Strange Associations

My last post got me thinking about the films I saw alone when I was a teenager, and being that it’s October I’m also thinking about horror.

In the year 2000, I turned seventeen, which was glorious because I could see any horror movie I wanted even if the theater employees asked to see my ID. Luckily that year, The Exorcist: The Version you Never Seen was released. Much to my horror-geek shame, I had yet to see The Exorcist—all of my friends refused to watch that movie, and it was never on the shelf at the rental stores.

One Saturday, I caught the matinee. It was early enough that the theater was mostly empty, which usually was a sure-fire way for me to scare myself silly. I knew that I was going be terrified, jumping at the slightest scares and questioning why I keep watching these type of films. Yet sitting alone in the dark, I did not feel scared. I watched the film with interest. I enjoyed the plot, the characters and the special effects, but that familiar feeling of fear was not there.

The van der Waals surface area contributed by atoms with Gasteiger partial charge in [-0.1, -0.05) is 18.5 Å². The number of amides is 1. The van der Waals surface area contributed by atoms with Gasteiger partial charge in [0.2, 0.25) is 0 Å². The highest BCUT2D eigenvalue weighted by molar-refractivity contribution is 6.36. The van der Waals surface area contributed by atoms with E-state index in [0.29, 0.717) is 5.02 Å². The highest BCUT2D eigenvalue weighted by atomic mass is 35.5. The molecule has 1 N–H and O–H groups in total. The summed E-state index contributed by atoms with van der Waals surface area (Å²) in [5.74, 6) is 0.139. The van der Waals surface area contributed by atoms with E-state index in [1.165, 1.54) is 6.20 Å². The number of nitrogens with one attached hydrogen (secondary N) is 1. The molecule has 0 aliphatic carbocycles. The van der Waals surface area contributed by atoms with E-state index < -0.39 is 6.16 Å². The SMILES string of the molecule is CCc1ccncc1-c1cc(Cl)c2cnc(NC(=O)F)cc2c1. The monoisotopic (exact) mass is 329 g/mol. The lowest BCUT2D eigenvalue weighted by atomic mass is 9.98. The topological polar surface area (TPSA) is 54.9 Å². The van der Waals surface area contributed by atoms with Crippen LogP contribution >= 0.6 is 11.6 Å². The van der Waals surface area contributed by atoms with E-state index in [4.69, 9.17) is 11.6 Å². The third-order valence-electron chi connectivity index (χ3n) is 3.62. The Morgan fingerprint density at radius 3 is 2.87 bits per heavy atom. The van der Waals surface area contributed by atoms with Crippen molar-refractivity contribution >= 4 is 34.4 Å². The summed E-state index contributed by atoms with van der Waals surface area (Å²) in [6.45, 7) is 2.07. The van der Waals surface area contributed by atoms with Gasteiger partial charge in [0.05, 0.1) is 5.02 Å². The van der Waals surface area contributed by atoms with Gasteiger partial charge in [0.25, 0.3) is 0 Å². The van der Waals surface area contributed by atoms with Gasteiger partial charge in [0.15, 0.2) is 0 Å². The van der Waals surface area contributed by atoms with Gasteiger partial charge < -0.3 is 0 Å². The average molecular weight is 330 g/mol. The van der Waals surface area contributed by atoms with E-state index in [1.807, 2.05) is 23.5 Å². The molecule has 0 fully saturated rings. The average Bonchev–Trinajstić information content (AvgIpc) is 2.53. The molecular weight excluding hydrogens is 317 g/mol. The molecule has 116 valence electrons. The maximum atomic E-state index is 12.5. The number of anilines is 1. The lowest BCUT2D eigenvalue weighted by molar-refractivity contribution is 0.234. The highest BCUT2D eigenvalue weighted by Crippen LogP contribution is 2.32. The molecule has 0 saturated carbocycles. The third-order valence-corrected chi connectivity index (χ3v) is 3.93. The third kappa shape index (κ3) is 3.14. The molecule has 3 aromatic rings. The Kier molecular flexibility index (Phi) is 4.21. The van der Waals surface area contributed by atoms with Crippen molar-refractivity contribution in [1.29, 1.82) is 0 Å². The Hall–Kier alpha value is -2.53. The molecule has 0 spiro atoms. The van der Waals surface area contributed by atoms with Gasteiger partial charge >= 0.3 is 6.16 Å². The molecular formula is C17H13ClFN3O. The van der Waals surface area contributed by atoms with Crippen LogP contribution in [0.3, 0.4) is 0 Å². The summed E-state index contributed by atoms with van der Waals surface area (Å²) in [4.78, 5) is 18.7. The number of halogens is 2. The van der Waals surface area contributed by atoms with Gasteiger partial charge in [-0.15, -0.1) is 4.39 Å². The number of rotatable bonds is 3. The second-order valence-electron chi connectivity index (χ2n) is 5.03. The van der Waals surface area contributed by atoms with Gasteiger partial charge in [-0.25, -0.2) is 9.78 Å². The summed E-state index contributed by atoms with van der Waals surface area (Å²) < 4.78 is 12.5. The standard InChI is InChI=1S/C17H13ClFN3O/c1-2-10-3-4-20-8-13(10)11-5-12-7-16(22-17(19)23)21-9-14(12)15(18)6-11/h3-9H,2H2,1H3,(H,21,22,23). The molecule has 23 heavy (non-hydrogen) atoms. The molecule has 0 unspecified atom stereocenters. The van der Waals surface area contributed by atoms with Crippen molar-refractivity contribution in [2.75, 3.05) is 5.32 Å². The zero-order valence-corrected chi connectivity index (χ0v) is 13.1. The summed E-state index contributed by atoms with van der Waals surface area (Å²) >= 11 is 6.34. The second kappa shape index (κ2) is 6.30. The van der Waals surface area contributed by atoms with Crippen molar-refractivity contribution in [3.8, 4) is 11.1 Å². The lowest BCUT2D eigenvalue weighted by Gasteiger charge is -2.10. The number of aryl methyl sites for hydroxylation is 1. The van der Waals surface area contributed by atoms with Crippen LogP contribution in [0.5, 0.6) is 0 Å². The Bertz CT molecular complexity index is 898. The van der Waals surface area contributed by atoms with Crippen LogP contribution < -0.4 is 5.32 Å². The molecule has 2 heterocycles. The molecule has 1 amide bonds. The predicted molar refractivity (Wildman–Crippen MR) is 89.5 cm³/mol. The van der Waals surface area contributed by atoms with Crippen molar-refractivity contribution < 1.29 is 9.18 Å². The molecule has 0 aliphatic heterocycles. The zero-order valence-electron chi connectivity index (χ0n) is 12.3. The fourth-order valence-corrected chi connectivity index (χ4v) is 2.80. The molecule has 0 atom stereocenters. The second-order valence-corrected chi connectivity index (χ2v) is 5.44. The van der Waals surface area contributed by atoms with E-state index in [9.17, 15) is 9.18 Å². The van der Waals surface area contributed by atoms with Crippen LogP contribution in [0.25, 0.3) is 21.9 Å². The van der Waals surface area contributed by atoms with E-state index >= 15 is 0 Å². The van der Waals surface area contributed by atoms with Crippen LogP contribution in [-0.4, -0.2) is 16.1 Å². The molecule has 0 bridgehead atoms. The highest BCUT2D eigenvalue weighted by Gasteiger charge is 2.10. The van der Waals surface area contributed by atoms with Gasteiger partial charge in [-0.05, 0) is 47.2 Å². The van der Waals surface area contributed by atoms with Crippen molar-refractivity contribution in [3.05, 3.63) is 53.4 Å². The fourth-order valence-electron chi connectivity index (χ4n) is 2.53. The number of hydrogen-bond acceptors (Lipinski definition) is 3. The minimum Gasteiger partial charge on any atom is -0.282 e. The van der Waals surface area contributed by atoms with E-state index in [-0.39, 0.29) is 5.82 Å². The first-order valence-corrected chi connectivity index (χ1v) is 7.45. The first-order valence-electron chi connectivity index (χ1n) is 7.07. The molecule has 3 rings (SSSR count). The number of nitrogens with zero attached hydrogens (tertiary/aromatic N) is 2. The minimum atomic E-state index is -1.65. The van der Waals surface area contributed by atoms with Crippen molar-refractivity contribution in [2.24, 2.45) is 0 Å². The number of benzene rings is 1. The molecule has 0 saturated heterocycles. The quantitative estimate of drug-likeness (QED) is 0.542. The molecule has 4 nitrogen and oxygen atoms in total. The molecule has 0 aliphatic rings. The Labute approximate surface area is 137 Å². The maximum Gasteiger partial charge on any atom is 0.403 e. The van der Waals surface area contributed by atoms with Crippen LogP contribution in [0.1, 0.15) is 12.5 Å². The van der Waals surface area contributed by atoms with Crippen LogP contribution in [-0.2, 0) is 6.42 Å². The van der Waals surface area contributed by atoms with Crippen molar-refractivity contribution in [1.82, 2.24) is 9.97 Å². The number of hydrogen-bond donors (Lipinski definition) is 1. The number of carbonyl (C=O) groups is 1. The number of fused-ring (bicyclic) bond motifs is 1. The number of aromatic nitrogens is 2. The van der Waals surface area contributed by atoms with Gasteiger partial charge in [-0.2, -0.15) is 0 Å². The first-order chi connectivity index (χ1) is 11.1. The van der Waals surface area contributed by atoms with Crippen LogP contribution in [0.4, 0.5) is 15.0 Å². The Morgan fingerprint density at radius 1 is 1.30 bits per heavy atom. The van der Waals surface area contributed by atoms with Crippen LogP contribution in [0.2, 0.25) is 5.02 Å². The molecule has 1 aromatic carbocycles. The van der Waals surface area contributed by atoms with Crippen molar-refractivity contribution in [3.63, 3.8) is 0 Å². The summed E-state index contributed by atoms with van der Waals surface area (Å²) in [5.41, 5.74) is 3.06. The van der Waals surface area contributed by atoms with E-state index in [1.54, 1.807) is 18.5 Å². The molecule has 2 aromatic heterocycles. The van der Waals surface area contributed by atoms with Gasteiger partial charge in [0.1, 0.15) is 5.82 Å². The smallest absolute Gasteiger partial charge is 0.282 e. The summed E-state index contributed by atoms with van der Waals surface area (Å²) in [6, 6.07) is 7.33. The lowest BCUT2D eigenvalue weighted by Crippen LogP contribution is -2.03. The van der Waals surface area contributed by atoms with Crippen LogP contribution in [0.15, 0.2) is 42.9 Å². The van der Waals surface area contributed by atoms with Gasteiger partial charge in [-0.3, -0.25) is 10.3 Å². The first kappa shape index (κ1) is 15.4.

Now one would think that I had finally grown old enough to no longer be scared by movies, which is obviously not true. Just last month I finally sat down and watched The Mothman Prophecies, an utterly silly film. There was one bad jump scare where Richard Gere turned over in bed to find his dead wife right next to him. I literally jumped out of my seat and yelled “Debra Messing!” (Unfortunately, there were two witnesses and apparently bad jump scares are now known as “Debra Messing” moments.)

Why, if horror films of any quality still scare me, did my first viewing of one of the best horror films ever made fail to scare me? Even then, as I exited the theater, I knew I should be frightened that the scares were tailored made for someone like me.

When I got into my car, like many teenagers, before I even buckled my seat belt, I selected which tape I would listen to on the ride home. There I found a cassette of music I was introduced to by my father. My father never particularly cared for popular music, preferring classical and instrumentals. This particular album he claimed to have played on headphones, which he then put on my mother stomach while she was pregnant me. I remember listening to it when I was little, coming up with a story that went along with each song. The album was Mike Oldfield’s Tubular Bells.

Yeah, that Tubular Bells.